David Traylor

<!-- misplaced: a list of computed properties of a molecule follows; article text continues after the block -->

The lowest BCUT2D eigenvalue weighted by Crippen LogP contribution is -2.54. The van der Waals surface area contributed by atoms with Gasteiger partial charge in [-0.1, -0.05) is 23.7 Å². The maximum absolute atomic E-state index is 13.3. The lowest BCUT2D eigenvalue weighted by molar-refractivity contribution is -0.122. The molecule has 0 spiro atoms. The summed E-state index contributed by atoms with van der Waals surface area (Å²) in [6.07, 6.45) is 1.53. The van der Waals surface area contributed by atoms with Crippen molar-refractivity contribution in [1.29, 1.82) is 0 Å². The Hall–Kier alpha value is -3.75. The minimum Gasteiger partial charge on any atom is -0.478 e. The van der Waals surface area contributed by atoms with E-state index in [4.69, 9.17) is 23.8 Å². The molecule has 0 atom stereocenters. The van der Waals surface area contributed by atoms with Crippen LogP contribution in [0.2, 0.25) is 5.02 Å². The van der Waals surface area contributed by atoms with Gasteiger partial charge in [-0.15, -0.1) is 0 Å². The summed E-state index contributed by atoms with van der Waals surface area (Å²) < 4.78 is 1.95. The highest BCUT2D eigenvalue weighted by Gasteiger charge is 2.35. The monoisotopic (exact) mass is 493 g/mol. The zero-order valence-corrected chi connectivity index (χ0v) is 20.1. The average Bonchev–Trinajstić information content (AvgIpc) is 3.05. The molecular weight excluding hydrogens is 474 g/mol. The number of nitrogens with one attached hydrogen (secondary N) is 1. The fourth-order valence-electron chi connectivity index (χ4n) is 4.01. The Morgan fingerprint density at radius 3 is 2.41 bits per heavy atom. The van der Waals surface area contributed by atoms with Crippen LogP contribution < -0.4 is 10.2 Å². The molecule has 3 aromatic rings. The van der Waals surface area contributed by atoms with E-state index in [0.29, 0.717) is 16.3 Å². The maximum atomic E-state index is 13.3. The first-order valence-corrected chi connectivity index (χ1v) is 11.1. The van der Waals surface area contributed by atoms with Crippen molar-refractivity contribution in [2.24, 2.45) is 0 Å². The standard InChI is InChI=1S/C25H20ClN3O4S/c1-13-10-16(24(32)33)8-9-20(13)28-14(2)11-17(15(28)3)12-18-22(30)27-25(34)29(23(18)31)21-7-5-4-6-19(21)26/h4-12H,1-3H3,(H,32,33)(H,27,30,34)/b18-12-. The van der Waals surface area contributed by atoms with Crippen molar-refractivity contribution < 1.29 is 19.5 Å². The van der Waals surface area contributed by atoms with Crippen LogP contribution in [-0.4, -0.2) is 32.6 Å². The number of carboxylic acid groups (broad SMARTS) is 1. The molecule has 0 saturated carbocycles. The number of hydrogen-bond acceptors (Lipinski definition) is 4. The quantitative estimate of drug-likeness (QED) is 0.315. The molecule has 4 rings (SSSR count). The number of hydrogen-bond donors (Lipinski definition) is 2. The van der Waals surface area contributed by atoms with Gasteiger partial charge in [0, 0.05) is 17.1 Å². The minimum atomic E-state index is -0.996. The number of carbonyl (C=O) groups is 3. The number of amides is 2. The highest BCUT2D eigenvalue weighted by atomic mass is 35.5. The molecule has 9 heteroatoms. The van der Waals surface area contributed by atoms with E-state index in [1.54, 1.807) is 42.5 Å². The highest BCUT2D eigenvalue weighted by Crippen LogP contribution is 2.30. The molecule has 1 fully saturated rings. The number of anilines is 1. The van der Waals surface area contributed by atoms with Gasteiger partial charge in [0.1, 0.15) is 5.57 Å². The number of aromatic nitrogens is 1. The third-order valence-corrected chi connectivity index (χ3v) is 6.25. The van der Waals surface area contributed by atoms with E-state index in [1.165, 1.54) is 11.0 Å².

In "Fools, Jesters, and Clowns," Seattle sculptor David Traylor uses ceramic, fur, barbed wire, and torn lace to create strange, urnlike sculptures—all with a dose of sadomasochism in them. Based loosely on the wise fools of Shakespeare's plays, the works often resemble large instruments of torture: a cat-o'-nine-tails fashioned from ceramic and strips of lace attempts to soar upward but is tethered to the ground by a large weight. In Yorick (pictured), a whiplike baton is covered in a dense matrix of black feathers and rubber strips, like something out of a twisted boudoir. Another of these dark, shadowy forms is capped with a conelike top, immediately bringing to mind the infamous Abu Ghraib photo of a hooded prisoner with electric cables dangling from his body. Traylor's ambivalent pieces "take upon us the mystery of things," as King Lear once said, and reveal that the tragic contains hints of the playful, and vice versa. Meet the artist: 3-5 p.m. Sat. April 16. Gallery 110, 110 S. Washington St., 206-624-9336. Noon-5 p.m. Wed.-Sat.

 
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